Words by Moriah Joy.
Image courtesy of Virginia Stage Company.
While social distancing may feel isolating, technology is being utilized like never before in order to keep our sense of community and human connection strong. This is especially true in the arts community as artists are finding new ways to come together and continue to tell stories. Platforms like Facebook Live, Google Chats, Zoom, and many more are creating spaces for artists to connect with their audiences and foster creative spaces. Ryan Clemens, the Lead Resident Theatre Artist at Virginia Stage Company, shared his thoughts on overcoming these challenges both in workshops and performing.
This past Wednesday, Ryan hosted a monologue workshop to help local actors with auditions and expressed the unique experience of webcam classrooms.
“It‘s interesting because… as artists it’s all about the life and the connection between the performer or teacher and the audience or students and the liveness that you experience with the online situation is tentative and delayed. It’s an artifice of sorts. It takes a little while to figure out the technical components as people come into the chatroom and… establish how things work. It takes a special kind of patience when there’s a lag or… someone’s microphone turns them into a robot voice. … Also the idea of communicating to one another without really truly being able to look at one another. In hosting a monologue workshop, I asked the students to look at their camera and imagine it as the face of the person their character is speaking to. So it works… and I’m pleased to say that that’s been a great lesson and a great discovery that we’ve been making. It’s just, it requires a little more patience and a little more time to figure out the idea of connection in that space.”
With each online platform, there are different levels of connection that can be facilitated. While Google Chat and Zoom allow you to see your audience, there’s a limitation on how many people you can directly see at one time. With Facebook Live, the only feedback from a performer’s audience are quick scrolling comments and emojis that flash across the screen. This creates a completely different atmosphere compared to hearing the hushed (or not so hushed) whispers, laughs, tearful sniffles, or other reactions experienced during a live performance. Ryan is also going to be performing a version of his one man show about famous family member Sam Clemens, better known as Mark Twain, as a way to maintain community engagement despite his reliance upon webcams and technology. He expressed his curiosity to see this dynamic play out with his performance.
“Because when I perform as Mark Twain though it’s all a one man show, it’s a show where it’s one person communicating with a whole audience and I need that interaction, I need to hear their response, I need to feel their energy. It’ll be a unique experience to see how Mark Twain… is learning to communicate through the medium of the webcam.”
Ryan has had to change the dynamic for his show to fit the new medium. His typical one man show performance consists of him starting out as himself and changing into different characters in front of the audience, including versions of Mark Twain throughout the course of his life. Whereas for this version, he’s changed the story so that Mark Twain has been staying with Ryan Clemens and his wife and telling different stories.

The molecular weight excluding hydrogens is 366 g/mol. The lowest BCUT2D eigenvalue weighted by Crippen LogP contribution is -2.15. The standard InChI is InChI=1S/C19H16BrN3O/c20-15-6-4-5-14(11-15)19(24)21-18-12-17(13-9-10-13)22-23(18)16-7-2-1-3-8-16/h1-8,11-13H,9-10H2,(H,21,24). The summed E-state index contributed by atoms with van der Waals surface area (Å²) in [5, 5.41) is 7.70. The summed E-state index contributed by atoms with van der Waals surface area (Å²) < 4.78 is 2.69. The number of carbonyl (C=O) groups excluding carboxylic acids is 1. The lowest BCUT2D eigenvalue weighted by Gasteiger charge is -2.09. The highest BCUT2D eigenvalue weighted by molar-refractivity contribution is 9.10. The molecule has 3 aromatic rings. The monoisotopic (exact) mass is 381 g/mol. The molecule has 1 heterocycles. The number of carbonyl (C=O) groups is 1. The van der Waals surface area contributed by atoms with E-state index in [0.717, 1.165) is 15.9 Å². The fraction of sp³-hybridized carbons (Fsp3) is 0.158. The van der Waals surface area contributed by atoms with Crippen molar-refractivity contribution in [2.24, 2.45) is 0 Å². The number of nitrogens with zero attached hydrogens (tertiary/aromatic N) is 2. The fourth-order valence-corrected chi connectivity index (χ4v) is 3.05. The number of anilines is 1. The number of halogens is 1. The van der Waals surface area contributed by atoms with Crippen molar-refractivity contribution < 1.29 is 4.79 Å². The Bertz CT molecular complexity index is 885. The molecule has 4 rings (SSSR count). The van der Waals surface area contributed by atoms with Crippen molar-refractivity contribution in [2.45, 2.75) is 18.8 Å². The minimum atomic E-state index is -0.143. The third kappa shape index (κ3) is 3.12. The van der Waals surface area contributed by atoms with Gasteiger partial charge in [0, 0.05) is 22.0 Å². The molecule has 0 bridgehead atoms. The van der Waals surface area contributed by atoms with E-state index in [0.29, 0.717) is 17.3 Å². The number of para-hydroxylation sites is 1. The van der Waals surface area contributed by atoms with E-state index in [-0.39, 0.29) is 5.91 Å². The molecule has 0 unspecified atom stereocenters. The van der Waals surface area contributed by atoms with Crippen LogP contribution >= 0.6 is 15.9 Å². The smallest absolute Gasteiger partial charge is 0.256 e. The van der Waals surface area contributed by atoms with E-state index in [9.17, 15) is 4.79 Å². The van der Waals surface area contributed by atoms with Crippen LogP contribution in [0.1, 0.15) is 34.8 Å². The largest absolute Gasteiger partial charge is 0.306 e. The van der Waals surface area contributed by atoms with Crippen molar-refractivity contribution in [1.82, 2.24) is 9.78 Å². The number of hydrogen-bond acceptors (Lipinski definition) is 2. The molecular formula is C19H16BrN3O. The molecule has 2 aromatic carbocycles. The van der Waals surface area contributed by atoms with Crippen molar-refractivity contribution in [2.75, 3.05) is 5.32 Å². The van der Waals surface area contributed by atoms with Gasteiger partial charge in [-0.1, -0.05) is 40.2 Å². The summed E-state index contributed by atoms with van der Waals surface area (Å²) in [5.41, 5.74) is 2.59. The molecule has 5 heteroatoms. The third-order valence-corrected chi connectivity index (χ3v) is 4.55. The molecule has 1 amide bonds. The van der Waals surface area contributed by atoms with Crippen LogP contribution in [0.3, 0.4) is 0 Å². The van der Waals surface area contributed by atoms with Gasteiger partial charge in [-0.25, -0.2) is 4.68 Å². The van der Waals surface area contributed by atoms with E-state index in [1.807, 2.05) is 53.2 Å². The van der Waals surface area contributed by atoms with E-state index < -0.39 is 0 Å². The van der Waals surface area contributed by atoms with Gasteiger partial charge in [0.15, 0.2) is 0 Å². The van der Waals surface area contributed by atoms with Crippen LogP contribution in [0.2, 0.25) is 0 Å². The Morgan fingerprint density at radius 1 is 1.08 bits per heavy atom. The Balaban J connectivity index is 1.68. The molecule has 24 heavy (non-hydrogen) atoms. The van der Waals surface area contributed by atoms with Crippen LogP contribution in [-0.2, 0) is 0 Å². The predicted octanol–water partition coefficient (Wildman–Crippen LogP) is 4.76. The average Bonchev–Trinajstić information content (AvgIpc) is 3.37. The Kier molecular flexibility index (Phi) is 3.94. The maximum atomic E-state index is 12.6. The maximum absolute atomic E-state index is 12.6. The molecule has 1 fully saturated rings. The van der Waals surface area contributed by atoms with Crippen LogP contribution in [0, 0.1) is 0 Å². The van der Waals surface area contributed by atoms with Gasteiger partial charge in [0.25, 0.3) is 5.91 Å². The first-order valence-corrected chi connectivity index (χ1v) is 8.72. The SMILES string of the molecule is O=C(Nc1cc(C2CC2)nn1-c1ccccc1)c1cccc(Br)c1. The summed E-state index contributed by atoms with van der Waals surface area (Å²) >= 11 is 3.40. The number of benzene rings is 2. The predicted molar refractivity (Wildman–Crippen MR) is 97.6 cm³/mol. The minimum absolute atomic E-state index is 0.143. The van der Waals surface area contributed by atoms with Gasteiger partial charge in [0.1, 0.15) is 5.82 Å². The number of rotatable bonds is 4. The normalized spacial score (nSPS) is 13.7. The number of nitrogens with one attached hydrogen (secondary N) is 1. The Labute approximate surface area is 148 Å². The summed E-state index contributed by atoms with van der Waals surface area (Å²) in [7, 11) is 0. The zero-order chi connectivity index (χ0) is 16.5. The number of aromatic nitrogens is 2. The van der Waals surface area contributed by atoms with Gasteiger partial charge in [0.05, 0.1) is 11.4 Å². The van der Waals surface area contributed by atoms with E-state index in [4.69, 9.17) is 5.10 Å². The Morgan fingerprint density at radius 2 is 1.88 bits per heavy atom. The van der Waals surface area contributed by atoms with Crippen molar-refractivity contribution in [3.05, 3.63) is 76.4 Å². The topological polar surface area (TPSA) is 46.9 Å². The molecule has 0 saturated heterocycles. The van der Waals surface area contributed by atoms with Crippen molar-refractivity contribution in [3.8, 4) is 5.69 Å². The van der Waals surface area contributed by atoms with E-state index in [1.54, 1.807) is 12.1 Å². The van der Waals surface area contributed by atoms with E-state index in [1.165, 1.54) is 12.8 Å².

Ryan explained that since he will not be performing on a stage, he has established his own setup to create a relaxed atmosphere for his performance. Since he has been performing the show for over a decade, he has collected enough memorabilia to act as the background.
“….books and photographs and souvenirs from different shows and gifts that people have given me…I’ve got all kinds of jumping frogs and Mark Twain dolls and I’ve got my rocking chair in that corner [where I’ll be performing.]”
Patrick Mullins, the head of the Public Works program, is also working with Ryan to make sure that the performance is accessible to many members of the community.
“[Patrick]’s been working feverishly to figure out things like how to broadcast with captions for members of our audience who might be deaf or hearing impaired…It’s a whole different kind of technical job too.”
With having to get creative and find new avenues for artistic outlets, Ryan is still hopeful that while this may impact theatre temporarily, in offering time for people to create, the overall dynamic and the way that we view theatre will not change.
“I think the reason that theatre continues and the reason that we are still drawn to visit actors who are doing their work on the stage is because [of] that essential liveness and connection that film cannot provide and other mediums like the internet cannot provide. To be in the same space as a performer and hear those words and breathe that same air and make that real tangible connection is at the [core] of theatre. Since there’s nothing that can replace that I think we’ll always find that people are drawn together and tell stories in the same space. Hopefully there will come a time soon… where we will be able to get together again in our theatre spaces… There’s perhaps inspiration to be found at this time but I think more than that it’s an opportunity to practice patience and to reflect upon what’s important to us as people and as individuals.”
Ryan has been working with Virginia Stage Company for over ten years and has a BA in Theatre from Western Washington University and a MFA in Acting from Regent University.
Tune in Sunday, March 29th at 2pm to watch Meet Mark Twain: Live on Facebook Live, no registration is required. Ryan will also be hosting a monologue workshop for anyone 18 and older, registration is required.
For more information about future workshops and performances with Virginia Stage Company please visit their web page as they are updating their information daily.